During the first ever Burma Spring Benefit Film Festival, which takes place from June 4-13, film fans world-wide can view over 30 movies online while learning more about the country via a series of daily live forums. “We hope to reach many people with real information about what‘s happening in my country right now,” says Kenneth Wong, a Burmese language teacher at UC Berkeley who is one of the festival organizers. “Between the films and the speakers, attendees will get a wide range of views, both historic and current — and understanding of a complex country — a truly historic event.”
Among the titles screening are acclaimed films like Aung San Suu Kyi—Lady of No Fear, Ghost Fleet, Burma VJ, Golden Kingdom, My Buddha Is Punk, and Burma Soldier. Categories include documentaries, dramatic films, shorts and a range of topics that explore Buddhism, women’s issues, the environment and more. While the majority of the online titles have been released over the last several years, Burma Spring 21 will receive its premiere as part of the festival. The short film was shot and edited by an anonymous local filmmaker during the early days of the recent military coup, and vividly captures what it’s like to be on the ground in the country right now. “The films are grouped by categories, offering a range of content around key issues related to the human rights, social and political landscape of Burma/Myanmar,” says fellow festival organizer Jeanne Marie Hallacy. “They were selected for the strength of their storytelling and filmmaking craft and relevance for a general audience to understand the country’s prolonged struggle for democracy and human rights.”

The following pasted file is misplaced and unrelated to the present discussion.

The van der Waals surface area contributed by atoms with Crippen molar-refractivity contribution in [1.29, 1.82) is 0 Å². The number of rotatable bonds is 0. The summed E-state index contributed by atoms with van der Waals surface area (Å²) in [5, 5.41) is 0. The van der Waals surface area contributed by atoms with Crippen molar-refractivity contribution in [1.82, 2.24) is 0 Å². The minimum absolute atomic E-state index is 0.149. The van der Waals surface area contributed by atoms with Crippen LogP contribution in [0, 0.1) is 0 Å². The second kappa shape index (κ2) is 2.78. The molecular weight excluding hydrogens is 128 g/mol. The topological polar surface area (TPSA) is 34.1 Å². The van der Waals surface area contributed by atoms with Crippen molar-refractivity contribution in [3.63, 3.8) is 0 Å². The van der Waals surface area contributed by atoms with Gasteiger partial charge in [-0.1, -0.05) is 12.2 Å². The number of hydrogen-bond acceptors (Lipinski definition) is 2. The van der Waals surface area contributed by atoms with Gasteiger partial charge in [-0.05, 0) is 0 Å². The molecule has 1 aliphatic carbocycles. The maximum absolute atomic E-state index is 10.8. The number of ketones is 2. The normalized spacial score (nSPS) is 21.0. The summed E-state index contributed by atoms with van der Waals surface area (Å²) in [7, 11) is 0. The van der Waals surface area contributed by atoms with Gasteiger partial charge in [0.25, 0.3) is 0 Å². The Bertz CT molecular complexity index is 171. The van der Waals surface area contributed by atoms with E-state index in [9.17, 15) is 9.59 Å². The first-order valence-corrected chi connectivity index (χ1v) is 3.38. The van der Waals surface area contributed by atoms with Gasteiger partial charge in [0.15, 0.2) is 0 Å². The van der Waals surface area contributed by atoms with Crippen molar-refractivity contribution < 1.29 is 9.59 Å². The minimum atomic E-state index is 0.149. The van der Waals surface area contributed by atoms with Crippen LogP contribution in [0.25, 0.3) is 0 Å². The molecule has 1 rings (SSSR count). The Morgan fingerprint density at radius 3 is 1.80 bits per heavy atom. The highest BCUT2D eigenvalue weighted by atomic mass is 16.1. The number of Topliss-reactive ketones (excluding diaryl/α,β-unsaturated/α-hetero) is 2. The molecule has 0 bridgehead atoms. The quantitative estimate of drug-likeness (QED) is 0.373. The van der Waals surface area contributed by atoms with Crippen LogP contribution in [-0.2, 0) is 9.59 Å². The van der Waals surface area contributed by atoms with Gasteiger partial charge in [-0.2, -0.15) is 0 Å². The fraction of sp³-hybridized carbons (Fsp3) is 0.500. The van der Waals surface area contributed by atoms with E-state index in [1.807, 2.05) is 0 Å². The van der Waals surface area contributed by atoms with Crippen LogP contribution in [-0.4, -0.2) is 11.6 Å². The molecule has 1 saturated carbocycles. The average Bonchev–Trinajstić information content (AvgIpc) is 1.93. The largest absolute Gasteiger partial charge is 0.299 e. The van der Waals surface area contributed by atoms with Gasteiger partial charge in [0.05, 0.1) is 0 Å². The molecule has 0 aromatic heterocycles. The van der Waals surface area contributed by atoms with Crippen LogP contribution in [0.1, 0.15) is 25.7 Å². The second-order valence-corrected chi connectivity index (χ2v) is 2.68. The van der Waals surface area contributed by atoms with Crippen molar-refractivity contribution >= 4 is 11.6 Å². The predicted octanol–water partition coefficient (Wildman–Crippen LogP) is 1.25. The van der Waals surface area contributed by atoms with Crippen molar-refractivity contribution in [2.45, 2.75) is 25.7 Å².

The inaugural festival was created by a group of San Francisco-based activists and filmmakers who wanted to raise awareness about the humanitarian and civil rights issues that have arisen after the Myanmar military dismantled the democratically elected government on February 1. Since that day, well-known State Counsellor Aung San Suu Kyi and President Win Myint have been detained, while thousands of citizens have been arrested and hundreds of unarmed protestors reportedly killed. “There’s an urgent need for funds to provide humanitarian aid to the growing numbers of refugees on the borders, as well as to support the nonviolent democracy movement in a country completely controlled by the military,” says Wong.
In order to educate viewers about what is currently happening in the country, a series of live panel discussions will also be held throughout the festival. They will feature human rights defenders, humanitarian workers, journalists and academics who are well versed on the current struggles within Burma’s borders. One of the expected highlights will take place on June 11, when two ministers from the National Unity Government will speak for the first time to an audience of global viewers.
How To Watch
To watch films or attend the forums, viewers are required to register at the festival’s website. There movie-goers are also able to make a voluntary monetary donation, with all proceeds going to recognized non-profit group International Network of Engaged Buddhists, who will in turn distribute the money to essential grassroots organizations within the country. Once registered, festival attendees can view films anywhere, at any time. The speakers forum, however, has a strict schedule. “The festival is open to anyone globally and no one is turned away for lack of funds,” says Hallacy. “Viewers register on the website and can receive a full pass to all films and events through June 13th. Films cannot be downloaded or viewed after the festival.” There are no plans to make the festival an annual event, though organizers claim they are open to the idea — and may even extend this year’s event — if the response is good.